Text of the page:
Monday, May 25

Investigators start black box data review from Ethiopia crash


Men unload a case from a diplomatic car from the Ethiopian Embassy outside the headquarters of France’s BEA air accident investigation agency in Le Bourget, north of Paris. — Reuters photo

WASHINGTON/PARIS/ADDIS ABABA: France’s air safety agency Friday began studying data from the black boxes of a Boeing 737 MAX plane that crashed in Ethiopia, as regulators the world over grounded the plane and the US planemaker halted deliveries of its latest model.

The Ethiopian Airlines jet crashed soon after takeoff from Addis Ababa on Sunday, killing 157 people.

It was the second crash involving a 737 MAX since October, when a Lion Air flight plunged into the sea off Indonesia with 189 people on board.

Investigators will be looking for any links between the two air disasters.

The US Federal Aviation Administration (FAA) grounded all Boeing MAX jets in service because of similarities.

Possible links between the accidents have rocked the aviation industry, scared passengers, and left the world’s biggest planemaker scrambling to prove the safety of a money-spinning model intended to be the standard for decades.

The flight data and cockpit voice recorders were handed over to France’s Bureau of Enquiry and Analysis for Civil Aviation Safety (BEA) on Thursday.

The first conclusions could take several days.

A picture of the data recorder released by the agency showed the crash-proof housing that shields the critical recording chip apparently intact, though there was damage to the side of the box.

Investigators will also analyse the voice recorder, which should have picked up conversations between the pilots as well as with air traffic controllers.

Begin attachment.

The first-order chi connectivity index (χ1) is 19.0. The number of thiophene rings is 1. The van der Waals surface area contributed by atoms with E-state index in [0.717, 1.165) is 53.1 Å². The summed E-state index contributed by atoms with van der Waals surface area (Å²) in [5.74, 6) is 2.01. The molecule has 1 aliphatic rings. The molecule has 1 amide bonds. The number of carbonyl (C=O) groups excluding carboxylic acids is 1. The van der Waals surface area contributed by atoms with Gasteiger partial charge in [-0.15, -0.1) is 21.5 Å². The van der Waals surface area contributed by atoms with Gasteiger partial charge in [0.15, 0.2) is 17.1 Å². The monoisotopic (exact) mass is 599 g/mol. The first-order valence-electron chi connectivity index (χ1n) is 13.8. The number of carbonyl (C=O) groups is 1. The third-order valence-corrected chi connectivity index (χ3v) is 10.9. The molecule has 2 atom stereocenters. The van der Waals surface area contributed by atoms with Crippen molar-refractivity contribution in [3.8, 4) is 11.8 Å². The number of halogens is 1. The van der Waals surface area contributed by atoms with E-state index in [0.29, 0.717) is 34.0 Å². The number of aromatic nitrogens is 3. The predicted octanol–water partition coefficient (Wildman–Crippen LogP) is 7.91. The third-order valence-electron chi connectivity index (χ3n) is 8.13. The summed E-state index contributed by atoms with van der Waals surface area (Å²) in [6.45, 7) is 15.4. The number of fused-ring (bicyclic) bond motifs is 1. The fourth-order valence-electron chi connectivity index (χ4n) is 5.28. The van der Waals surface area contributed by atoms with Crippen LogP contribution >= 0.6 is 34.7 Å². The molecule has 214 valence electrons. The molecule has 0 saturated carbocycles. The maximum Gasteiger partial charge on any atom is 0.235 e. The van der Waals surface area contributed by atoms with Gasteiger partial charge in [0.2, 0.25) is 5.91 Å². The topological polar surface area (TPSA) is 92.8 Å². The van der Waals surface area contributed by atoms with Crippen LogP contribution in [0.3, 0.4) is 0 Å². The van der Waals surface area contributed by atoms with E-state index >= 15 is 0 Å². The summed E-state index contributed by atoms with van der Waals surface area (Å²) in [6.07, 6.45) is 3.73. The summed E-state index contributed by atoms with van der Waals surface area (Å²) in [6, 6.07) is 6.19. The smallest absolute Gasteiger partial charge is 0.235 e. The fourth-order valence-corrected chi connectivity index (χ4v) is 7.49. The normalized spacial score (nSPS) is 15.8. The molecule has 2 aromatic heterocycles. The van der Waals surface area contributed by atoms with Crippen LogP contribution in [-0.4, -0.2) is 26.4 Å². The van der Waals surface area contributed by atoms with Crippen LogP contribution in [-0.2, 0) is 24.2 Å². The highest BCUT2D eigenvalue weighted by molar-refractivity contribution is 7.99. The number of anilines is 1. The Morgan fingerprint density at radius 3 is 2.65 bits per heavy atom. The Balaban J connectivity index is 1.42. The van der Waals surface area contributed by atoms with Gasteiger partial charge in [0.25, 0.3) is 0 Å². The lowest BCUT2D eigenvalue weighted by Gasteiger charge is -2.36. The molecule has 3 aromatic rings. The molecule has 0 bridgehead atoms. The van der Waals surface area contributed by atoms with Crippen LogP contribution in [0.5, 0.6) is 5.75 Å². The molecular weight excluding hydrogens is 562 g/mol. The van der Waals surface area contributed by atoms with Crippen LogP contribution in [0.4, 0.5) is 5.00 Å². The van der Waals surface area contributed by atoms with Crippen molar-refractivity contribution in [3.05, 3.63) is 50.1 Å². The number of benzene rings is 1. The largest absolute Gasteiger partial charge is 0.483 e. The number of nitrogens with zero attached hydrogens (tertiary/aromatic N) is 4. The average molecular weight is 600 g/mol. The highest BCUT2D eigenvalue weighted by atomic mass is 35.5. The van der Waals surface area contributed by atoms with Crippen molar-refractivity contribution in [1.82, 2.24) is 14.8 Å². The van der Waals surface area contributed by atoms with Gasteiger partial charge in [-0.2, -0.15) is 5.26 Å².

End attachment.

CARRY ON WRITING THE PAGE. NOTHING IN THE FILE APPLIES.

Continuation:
An Ethiopian team investigating the crash has arrived in Paris and the investigation process has started, Ethiopian Airlines said yesterday.

US lawmakers said the 737 Max fleet would be grounded for weeks if not longer until a software upgrade could be tested and installed.

The captain of Ethiopian Airlines Flight 302 requested permission to return to Addis Ababa airport three minutes after takeoff as it accelerated to abnormal speed, the New York Times reported.

All contact between air controllers and Flight 302 to Nairobi was lost five minutes after it took off, a person who reviewed air traffic communications told the newspaper.

Within a minute of the flight’s departure, Captain Yared Getachew reported a ‘flight control’ problem as the aircraft was well below the minimum safe height during a climb, the newspaper reported, citing the source.

After being cleared by the control room to turn back, Flight 302 climbed to an unusually high altitude and disappeared from radar over a restricted military zone, the source added.

Relatives of the dead stormed out of a meeting with Ethiopian Airlines on Thursday, decrying a lack of transparency, while others made the painful trip to the crash scene.

“I can’t find you! Where are you?” said one Ethiopian woman, draped in traditional white mourning shawl, as she held a framed portrait of her brother in the charred and debris-strewn field. — Reuters

Nations around the world, including an initially reluctant United States, have suspended the 371 MAX models in operation, though airlines are largely coping by switching flights to other planes in their fleets.

The FAA cited satellite data and evidence from the scene that indicated some similarities and “the possibility of a shared cause” with October’s crash in Indonesia.

Two sources familiar with the matter said crash site investigators found a piece of a stabiliser used to set the airplane’s trim that was in an unusual position similar to that of the Lion Air plane at the time of its crash.

FAA did not respond immediately to a request for comment outside normal office hours.

Boeing declined to comment.

Under international rules, Ethiopians are leading the investigation but France’s BEA will conduct black box analysis as an adviser.

The US National Transportation Safety Board (NTSB) was also sending three investigators to assist. — Reuters